Tung Sheng Wu, the man who ran a clandestine, unlicensed dental operation that health authorities say put 1,500 patients at risk, has raised concerns in the organizations that govern health professionals in British Columbia.
The registrars at several B.C. colleges say the Wu case is unprecedented in scope, but in its wake there is a heightened awareness about the problem of individuals posing as licensed health practitioners.
“I certainly don’t think it’s a widespread problem. We haven’t come across anything [like it] in the dental hygiene world before, but our job obviously is public protection and we take that very seriously,” said Jennifer Lawrence, Registrar and CEO of the College of Dental Hygienists of B.C.
“We’re definitely keeping close tabs on it, that’s for sure, and we hope that he is found. We also hope the courts and the law take this very seriously,” she said of the case.
The College of Dental Surgeons last week issued a $2,000 reward for information leading to the arrest of Mr. Wu, also known as David Wu, who was being sought on a cross-Canada warrant.
Ms. Lawrence said there is no information suggesting Mr. Wu used an unlicensed dental hygienist to assist him, but her organization is alert to the possibility.
“Certainly if something like that came to light, we’d act swiftly … but at this stage it appears he was working kind of on his own,” she said.
Ms. Lawrence said the college does get complaints about people working as unlicensed hygienists, but typically it is someone who has failed to renew their licence – not someone who has set up a large underground dental practice, as Mr. Wu allegedly did.
“Certainly we haven’t seen [abuse] to this scale,” she said.
Ms. Lawrence said if there is an upside to the Wu case, it’s that it has made people more aware of the danger.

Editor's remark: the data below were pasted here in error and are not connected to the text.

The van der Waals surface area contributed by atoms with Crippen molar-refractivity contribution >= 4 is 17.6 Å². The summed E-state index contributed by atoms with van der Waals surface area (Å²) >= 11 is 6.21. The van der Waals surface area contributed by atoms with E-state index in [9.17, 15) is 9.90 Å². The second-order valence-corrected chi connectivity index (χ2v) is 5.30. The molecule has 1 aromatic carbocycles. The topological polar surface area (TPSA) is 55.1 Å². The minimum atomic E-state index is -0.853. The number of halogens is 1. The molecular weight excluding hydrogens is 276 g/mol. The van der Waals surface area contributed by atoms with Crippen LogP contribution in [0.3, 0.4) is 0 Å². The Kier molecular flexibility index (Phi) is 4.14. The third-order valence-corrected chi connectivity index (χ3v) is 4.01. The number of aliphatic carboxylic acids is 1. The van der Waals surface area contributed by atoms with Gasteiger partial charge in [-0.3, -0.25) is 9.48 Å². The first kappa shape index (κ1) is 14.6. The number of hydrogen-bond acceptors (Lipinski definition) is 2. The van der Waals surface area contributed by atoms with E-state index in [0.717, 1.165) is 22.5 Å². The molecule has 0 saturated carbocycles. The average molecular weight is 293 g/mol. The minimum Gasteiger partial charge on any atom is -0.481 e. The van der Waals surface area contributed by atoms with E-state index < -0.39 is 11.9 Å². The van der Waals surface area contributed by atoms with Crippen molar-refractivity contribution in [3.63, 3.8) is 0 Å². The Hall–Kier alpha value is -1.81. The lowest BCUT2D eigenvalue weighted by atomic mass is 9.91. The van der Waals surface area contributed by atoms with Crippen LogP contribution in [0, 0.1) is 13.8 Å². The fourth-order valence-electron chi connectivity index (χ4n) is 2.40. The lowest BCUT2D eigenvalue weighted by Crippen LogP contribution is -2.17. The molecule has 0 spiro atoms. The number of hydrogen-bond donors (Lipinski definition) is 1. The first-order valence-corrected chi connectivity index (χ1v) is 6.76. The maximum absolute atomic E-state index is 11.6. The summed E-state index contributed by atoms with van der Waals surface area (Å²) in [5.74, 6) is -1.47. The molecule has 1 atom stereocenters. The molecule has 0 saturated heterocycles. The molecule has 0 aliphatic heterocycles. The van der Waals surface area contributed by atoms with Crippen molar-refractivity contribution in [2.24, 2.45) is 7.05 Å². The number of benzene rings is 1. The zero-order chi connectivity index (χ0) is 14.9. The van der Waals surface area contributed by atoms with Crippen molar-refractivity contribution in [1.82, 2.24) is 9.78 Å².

“Maybe the silver lining to this is that it helps educate the public and it helps educate the police and courts. This is a serious issue and if we don’t take swift action against people who do this, and send a message that it’s not okay, then that can put the public at risk,” she said.
The Fraser Health Authority has said Mr. Wu not only did dental work without a licence, but that he also failed to follow infection-control procedures, possibly exposing his patients to blood-borne viruses.
Heidi Oetter, Registrar of the College of Physicians and Surgeons of B.C. said her organization has never seen anything like the Wu case.
“We very infrequently get complaints about people providing some kind of [unlicensed] care,” she said. “Often the kinds of things we get are people who are calling themselves natural medicine practitioners or they are doing some homeopathy or maybe they are doing laser hair removal or something like that. They are not holding themselves out to be physicians and the work they are doing isn’t work that doctors do.”
Dr. Oetter said about a year ago the registrars of all the health colleges in B.C. began discussing the small but serious problem of unlicensed operators and called for a public awareness campaign on the issue.
That campaign is expected to launch in September and will urge people to make sure they are seeing a regulated health-care professional and to check with a licensing body when in doubt.
She said the campaign will likely appear in several languages in order to reach immigrant communities. Mr. Wu dealt with the Chinese community in Coquitlam where he was known widely as a cheap dentist.
Dr. Oetter said the timing of the campaign is coincidental to the Wu case.
Natasha Dookie, Deputy Registrar of the College of Registered Nurses, said her organization only gets “occasional instances” where someone poses as a licensed nurse when they are not.
“It’s something we are very vigilant about and we are very receptive to getting information from the public. We will take those concerns seriously and follow up on them,” she said.